I first heard this magnificent Beethoven 9th in the early 1970's on a poor Seraphim LP transfer, never dreaming it could sound as good as it does here. That first hearing turned my entire view of great orchestral interpretation upside down. Previously, I had felt that Toscanini's was the finest interpretation. But by the time I reached the first mvt. coda of this live 9th from Bayreuth, my perceptions of musical eloquence had been changed forever. I simply had no idea of what power, breadth, majesty, grandeur and originality this music contained until I heard Furtwangler.
This is one of about 10 Beethoven 9th recordings by Furtwangler, all of them "live." They are all fascinating. There is a general consensus that Furtwangler's three finest readings are this one, the 1942 BPO from Berlin, and the 1954 Philharmonia from Lucerne. Here is a summary:
1. This Furtwangler (1951) with the Bayreuth Festival Orchestra & Chorus (Schwarzkopf, Hongen, Hopf, & Edelmann). It is less extreme than the 1942 and has more energy and passion than the 1954. Schwarzkopf is superb, Edelmann is excellent. The other Furtwangler 9ths listed here are better played (no wavering horn player in the Adagio), but this one has a special sense of occasion that makes it unique. The CD transfer here is identical to the one in the complete Beethoven set on EMI. So if you already have that one, there is no need to buy this one.
2. Furtwangler/BPO 1942, Bruno Kittel Choir, with Tilla Briem, Elisabeth Hongen, Peter Anders, and Rudolph Watzke (Music & Arts CD 4049). This is the most impassioned and dramatic of ALL 9ths. The BPO plays as if possessed, and the singers (except for Briem's shaky high notes) are superb. This is a performance of huge extremes: I feel the 1951 Bayreuth is perhaps the better balance of mind and heart. Furtwangler only conducted the 9th on special occasions. Likewise, this intensely anguished reading should only be heard every once in a while.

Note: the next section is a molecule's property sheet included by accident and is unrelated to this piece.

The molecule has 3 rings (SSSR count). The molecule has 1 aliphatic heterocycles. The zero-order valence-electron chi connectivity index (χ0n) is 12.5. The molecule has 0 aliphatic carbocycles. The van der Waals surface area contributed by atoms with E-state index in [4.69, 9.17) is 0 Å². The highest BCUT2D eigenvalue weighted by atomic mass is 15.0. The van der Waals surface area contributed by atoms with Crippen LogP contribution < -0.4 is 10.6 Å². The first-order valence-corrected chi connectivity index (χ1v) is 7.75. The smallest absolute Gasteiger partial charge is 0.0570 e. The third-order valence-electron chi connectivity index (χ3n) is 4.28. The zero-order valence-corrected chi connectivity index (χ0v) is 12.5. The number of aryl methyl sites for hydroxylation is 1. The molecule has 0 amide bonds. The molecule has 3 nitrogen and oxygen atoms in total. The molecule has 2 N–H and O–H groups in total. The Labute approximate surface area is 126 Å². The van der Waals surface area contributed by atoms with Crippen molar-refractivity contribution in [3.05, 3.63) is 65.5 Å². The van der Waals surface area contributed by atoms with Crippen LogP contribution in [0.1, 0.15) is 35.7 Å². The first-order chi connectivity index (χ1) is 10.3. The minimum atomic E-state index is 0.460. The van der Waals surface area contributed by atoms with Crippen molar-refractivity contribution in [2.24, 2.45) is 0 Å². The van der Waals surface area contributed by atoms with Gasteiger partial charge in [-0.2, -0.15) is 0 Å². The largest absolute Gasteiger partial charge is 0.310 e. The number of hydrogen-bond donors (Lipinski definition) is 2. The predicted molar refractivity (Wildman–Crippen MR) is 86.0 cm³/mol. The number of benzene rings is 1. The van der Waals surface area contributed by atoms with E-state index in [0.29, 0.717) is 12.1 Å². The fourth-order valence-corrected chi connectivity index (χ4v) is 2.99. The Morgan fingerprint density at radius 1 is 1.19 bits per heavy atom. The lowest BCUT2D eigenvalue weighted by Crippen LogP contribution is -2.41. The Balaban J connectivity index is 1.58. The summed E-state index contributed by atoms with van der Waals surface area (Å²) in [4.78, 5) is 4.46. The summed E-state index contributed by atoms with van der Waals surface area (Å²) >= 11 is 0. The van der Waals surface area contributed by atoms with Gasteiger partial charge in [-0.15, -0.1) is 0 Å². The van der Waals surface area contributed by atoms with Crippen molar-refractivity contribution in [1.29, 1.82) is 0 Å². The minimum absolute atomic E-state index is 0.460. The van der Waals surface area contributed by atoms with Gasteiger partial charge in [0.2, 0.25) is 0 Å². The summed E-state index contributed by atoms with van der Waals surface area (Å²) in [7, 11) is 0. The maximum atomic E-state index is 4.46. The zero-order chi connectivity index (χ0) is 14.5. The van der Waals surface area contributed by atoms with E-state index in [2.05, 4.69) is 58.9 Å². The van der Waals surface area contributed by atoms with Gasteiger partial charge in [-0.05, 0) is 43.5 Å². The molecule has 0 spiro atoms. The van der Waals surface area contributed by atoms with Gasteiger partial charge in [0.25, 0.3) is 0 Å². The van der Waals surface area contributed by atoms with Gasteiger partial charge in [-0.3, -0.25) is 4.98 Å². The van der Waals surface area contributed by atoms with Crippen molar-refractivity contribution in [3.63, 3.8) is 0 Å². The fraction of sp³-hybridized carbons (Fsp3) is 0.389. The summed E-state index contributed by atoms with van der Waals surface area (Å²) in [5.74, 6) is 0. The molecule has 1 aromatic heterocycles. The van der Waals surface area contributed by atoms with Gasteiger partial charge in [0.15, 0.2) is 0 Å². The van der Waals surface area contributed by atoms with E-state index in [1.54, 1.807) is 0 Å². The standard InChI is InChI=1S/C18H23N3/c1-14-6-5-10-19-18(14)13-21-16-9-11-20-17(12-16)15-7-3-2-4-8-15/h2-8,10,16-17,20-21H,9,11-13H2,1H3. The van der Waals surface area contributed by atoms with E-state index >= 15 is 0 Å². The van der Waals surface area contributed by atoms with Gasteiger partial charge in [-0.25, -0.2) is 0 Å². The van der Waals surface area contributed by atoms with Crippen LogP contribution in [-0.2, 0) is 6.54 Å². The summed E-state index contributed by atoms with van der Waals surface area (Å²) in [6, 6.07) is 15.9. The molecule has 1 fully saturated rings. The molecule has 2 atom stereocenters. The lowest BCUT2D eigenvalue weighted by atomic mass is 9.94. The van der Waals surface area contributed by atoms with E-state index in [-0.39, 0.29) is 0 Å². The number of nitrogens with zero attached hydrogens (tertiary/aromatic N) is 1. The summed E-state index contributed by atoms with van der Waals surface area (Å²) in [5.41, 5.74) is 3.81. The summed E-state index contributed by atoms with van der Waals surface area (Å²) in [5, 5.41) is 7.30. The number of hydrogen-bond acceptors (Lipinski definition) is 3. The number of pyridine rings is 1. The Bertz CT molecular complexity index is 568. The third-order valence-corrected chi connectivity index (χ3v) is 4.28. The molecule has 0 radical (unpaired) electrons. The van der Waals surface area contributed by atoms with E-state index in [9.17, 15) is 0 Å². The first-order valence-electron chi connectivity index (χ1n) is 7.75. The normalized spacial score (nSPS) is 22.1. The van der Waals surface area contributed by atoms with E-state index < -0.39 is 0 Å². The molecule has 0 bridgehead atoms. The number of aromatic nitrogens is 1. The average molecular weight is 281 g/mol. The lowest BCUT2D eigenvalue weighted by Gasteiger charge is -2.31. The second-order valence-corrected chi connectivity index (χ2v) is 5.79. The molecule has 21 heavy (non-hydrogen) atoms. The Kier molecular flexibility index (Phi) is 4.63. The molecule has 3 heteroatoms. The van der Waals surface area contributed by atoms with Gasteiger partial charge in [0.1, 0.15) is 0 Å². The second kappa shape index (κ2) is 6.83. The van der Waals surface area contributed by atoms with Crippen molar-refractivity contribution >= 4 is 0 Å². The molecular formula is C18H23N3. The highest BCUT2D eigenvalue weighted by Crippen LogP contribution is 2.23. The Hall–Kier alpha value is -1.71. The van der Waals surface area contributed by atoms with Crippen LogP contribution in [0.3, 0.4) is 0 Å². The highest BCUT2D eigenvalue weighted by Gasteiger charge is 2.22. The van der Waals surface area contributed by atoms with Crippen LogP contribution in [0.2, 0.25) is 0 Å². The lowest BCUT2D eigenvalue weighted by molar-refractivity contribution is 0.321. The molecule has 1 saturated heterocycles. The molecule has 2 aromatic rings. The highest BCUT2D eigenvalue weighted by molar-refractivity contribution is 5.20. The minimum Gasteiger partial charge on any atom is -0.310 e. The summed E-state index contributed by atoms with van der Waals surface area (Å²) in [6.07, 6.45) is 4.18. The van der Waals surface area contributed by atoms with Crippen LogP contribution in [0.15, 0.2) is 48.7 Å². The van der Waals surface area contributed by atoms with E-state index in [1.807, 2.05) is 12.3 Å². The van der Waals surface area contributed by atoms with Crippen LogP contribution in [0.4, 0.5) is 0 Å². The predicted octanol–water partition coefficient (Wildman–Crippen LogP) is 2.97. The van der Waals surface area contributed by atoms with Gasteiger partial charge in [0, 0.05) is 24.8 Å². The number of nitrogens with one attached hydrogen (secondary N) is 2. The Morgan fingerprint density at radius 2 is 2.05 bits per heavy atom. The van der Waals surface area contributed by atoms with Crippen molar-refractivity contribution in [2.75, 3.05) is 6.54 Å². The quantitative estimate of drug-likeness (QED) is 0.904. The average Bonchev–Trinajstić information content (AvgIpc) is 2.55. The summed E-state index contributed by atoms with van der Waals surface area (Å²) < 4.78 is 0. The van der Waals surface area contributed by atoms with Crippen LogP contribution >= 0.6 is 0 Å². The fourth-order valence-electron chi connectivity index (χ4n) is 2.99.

3. Furtwangler/Philharmonia 1954, Lucerne Festival Chorus, with Schwarzkopf, Elsa Cavelti, Ernst Haefliger, and Edelmann (best transfer is on Tahra 1054/7). Just 3 months before his death, Furtwangler is slower and more meditative. Wonderfully weighty and profound, this 9th lacks some of the fire and energy of the 1951 Bayreuth. This was the conductor's own favorite of all his live 9ths - and there are times when I feel it is his greatest reading.
Frankly, I wouldn't want to be without any of them. While there are other interpretations that I also admire (Abendroth, Weingartner, Schuricht, and Konwitschny), this Furtwangler threesome represents my favorite readings of all. There are times when I feel that 1942 Berlin is ultimate, but then I hear this Bayreuth and the Lucerne and I waver. Each of these has special insights and profoundly communicative playing. You really owe it to yourself to hear them - they are among the richest musical experiences you will ever encounter.